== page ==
Initially designed as a C++ alternative to Oracle Call Interface, the scope of SOCI has greatly expanded over time. This library now serves as an easy way to access databases with C++ and supports different types of databases including MySQL, ODBC, Oracle, PostgreSQL, and SQLite3 with plans to add support for other popular database types as well.
As a company specializing in C++ development, we often use SOCI when we need to work with MySQL in C++, as it allows us to essentially create SQL queries within standard C++ code. In this article, we’ll show you a practical example of how to use SOCI with MySQL in order to create a simple SOCI MySQL backend.
One of the prerequisites to implementing a full-fledged application with MySQL and SOCI is having a class that contains Insert, Update, and Delete functions, among others. Let’s name this class DBTableBase.
Our DBTableBase class must contain a member with the name of the:
It must also include the main interface for communicating with SOCI:
Now we need to implement this template class for each table in the database that inherits the base class. In our example, it will look like this:
As an example, let’s create a small database called Students that will contain information on current students at a university. Let’s add
In order to create the table, first we need to define the structure of the fields within it. The best way to do this is with BOOST_FUSION_DEFINE_STRUCT, which defines and adapts the structure as a model of Random Access Sequence.
id field is set with the help of
boost::optional. This is necessary to determine how this field is initialized. If the id field hasn’t been initialized, it will contain the value
boost::none. This function is very useful for fields that can contain a null value (keeping in mind that in MySQL, null and 0 are different).
Next, we’ll define several constants:
Then we’ll create a Students object:
And then create the table:
Next, with the help of SOCI, we can construct a query to create the Students table:
DBTableBase::BeginCreateTableQuery can be used as follows:
The GetColName template function is defined like this:
This construct will return the name of the specified column.
If you need to set a column for cascade deletion, you can use this:
At the end of our query, we need to specify:
We’ve now finished creating the Students_table.
Next, we need to fill this table with data. Let’s look at how we can insert a few lines into our Students table so it looks like this:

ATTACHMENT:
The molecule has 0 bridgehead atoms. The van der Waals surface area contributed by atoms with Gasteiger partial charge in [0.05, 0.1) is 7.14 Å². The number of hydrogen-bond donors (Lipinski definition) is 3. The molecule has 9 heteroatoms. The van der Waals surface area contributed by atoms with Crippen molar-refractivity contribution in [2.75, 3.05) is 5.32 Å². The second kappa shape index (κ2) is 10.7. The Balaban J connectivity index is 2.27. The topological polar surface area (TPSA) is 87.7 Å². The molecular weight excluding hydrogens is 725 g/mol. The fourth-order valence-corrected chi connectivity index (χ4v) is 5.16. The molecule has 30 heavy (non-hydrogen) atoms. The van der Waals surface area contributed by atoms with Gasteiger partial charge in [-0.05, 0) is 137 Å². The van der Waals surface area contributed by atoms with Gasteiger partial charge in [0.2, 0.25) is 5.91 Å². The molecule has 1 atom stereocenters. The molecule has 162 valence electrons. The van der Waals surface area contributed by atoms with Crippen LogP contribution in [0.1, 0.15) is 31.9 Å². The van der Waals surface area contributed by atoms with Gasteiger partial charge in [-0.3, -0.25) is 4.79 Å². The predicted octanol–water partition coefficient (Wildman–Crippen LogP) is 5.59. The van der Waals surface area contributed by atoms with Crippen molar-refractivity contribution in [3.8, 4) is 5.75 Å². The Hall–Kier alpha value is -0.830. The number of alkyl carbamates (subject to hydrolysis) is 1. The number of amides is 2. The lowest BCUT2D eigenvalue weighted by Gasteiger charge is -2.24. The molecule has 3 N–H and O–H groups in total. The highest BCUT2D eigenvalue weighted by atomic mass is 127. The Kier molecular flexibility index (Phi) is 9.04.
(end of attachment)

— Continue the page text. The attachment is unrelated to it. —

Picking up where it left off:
First, let’s create three objects in
Then we’ll call the Insert function to add them to
Here’s the implementation of the Insert function:
Here’s the implementation of the GetColNames function:
And here’s the implementation of the Call function:
Now let’s consider a situation when we’ve entered incorrect data into the table. For example, we’ve entered the first name of a student by the last name Davies as Emily instead of Mary. To correct this mistake, we need to update the entry for studentDavies.
Here’s the implementation of Update:
After this operation, we can see the change in the table:
We can use the following command to delete students’ information by id:
After this operation, we’ll have an empty table.
If you have a series of operations that need to be performed together where an error in one operation must cause the cancellation of all previous operations, then you need to use
If an error occurs when adding a student to the database, all insert operations will be cancelled.
Let’s consider a situation when we need to get the records for a student with id 2. In order to do this with SOCI, we need to use:
As a result, we’ll get the following table:
We can implement the SelectByID function as follows:
Let’s try to make a more complex query now – for example, let’s say we need to select all students with the name William Taylor:
By executing this query, we’ll get:
We can implement an easy way to get the desired string using several search parameters with the help of this function:
SOCI is one of the most popular and refined database access library examples out there. Our article shows only a few ways in which you can use SOCI to work with databases, but it’s a nice illustration of the basic methodology. We hope that this information will prove useful and will encourage you to look more into SOCI in the future.